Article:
A systematic approach
This diagram shows the importance of our sensory system. It lays the foundation for learning.
When a baby is born, he has limited control over his body and uses his reflexes to survive and to prepare him for movement.
As he engages with the environment he will take information in through his 8 senses (feels his stomach grumbling (interoception); feel his wet diaper (tactile); be soothed by the rocking motion (vestibular) or mom’s voice (auditory).
Once he integrates this, then he is able to start to crawl (gross motor), then he starts using his hands to put together puzzles (fine motor), then he puts it all together and is ready for higher learning.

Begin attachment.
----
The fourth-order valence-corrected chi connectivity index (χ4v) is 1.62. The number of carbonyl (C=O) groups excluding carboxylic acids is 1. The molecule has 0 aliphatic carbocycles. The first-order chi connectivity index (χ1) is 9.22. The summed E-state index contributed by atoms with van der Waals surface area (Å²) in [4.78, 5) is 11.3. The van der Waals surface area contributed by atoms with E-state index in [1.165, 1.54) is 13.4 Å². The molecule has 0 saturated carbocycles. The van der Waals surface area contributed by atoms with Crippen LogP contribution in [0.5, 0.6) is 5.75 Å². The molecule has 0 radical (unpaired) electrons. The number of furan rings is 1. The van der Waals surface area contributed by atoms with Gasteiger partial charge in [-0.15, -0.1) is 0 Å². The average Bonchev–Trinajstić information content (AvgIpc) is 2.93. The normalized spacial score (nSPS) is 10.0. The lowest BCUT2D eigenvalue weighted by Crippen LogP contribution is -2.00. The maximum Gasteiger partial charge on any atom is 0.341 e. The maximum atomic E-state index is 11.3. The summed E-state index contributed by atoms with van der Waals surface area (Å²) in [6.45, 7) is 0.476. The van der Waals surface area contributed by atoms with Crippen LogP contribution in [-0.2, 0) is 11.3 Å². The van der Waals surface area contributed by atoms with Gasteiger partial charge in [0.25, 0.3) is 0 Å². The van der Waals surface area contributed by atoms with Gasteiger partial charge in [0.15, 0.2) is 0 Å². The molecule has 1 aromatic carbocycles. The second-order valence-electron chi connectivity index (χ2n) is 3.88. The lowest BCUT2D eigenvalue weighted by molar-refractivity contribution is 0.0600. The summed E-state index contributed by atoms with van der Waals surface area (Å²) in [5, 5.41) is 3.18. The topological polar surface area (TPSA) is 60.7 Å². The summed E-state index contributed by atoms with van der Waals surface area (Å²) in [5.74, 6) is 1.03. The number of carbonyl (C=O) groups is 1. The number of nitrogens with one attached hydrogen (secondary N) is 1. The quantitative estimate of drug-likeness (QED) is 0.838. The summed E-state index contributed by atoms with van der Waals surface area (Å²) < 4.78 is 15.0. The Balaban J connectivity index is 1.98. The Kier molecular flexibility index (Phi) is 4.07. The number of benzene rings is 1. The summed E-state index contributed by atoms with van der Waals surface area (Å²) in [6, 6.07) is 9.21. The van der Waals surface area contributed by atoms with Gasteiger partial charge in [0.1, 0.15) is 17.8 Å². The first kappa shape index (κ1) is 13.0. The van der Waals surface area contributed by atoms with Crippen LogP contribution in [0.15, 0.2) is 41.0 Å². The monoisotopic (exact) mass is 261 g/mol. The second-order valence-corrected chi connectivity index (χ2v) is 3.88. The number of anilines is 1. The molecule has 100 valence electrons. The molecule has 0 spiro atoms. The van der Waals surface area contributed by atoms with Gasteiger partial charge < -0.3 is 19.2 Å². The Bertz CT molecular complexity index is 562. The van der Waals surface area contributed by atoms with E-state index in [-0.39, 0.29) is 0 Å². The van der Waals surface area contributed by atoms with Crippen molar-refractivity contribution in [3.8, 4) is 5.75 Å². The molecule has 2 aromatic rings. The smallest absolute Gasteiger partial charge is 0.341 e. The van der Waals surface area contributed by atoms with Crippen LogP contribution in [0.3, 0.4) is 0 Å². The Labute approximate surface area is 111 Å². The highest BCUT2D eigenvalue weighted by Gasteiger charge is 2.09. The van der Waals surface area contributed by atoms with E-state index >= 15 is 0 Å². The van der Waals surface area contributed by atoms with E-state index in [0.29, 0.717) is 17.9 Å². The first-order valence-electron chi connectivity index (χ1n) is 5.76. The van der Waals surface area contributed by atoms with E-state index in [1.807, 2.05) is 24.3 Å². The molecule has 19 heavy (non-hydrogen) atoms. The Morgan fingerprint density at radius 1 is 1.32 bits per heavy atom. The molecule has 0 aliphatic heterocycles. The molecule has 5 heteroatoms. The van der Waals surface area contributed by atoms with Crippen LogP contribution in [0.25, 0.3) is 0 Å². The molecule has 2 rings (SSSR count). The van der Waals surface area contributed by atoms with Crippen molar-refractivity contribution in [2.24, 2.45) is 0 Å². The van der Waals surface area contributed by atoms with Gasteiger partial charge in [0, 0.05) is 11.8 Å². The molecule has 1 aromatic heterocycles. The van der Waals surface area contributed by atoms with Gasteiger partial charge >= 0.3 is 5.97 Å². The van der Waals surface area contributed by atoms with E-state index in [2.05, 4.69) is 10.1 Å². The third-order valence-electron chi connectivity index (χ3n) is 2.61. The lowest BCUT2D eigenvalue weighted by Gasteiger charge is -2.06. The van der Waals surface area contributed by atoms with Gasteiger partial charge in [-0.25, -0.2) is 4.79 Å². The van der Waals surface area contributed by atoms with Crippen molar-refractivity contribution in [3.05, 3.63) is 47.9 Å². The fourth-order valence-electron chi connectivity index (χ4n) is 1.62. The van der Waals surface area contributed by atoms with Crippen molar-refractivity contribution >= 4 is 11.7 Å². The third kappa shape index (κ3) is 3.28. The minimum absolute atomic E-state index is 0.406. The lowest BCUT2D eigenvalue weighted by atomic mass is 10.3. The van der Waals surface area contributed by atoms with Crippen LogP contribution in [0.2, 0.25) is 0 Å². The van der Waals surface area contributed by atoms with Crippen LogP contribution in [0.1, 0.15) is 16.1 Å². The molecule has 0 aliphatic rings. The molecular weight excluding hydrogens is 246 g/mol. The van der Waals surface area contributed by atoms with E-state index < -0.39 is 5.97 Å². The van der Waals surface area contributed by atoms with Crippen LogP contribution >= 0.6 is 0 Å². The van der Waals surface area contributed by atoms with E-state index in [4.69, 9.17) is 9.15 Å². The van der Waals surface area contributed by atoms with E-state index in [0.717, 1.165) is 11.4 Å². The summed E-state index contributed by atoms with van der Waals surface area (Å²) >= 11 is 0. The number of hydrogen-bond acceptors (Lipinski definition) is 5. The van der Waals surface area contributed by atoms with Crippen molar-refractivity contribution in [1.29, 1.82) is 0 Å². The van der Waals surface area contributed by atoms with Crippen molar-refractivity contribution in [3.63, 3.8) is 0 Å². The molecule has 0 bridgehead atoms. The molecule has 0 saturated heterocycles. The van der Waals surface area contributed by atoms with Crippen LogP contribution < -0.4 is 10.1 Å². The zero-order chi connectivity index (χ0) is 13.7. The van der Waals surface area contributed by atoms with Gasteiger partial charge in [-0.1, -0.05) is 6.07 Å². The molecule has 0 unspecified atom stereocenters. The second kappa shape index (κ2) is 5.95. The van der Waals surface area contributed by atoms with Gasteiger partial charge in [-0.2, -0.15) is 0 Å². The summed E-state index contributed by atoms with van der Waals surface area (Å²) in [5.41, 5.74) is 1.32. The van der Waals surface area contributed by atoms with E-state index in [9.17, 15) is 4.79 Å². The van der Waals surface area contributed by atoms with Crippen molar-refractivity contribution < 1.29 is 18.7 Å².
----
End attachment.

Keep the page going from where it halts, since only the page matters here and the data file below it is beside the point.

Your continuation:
When any of these skills are delayed, the pyramid starts to fall apart.
Infant reflexes can reappear in adults who have brain injury or trauma. They find themselves in survival mode and may heavily medicate themselves to try to cope.
The good news is that both children and adults can get back on track with a systematic rehabilitation plan. This is called a "bottom-up approach". It is important to stregthen the foundation for other higher levels of function to be successful. We will evaluate each area, then offer a treatment plan to help strengthen the skill.
Adapted from Taylor/Trott 1991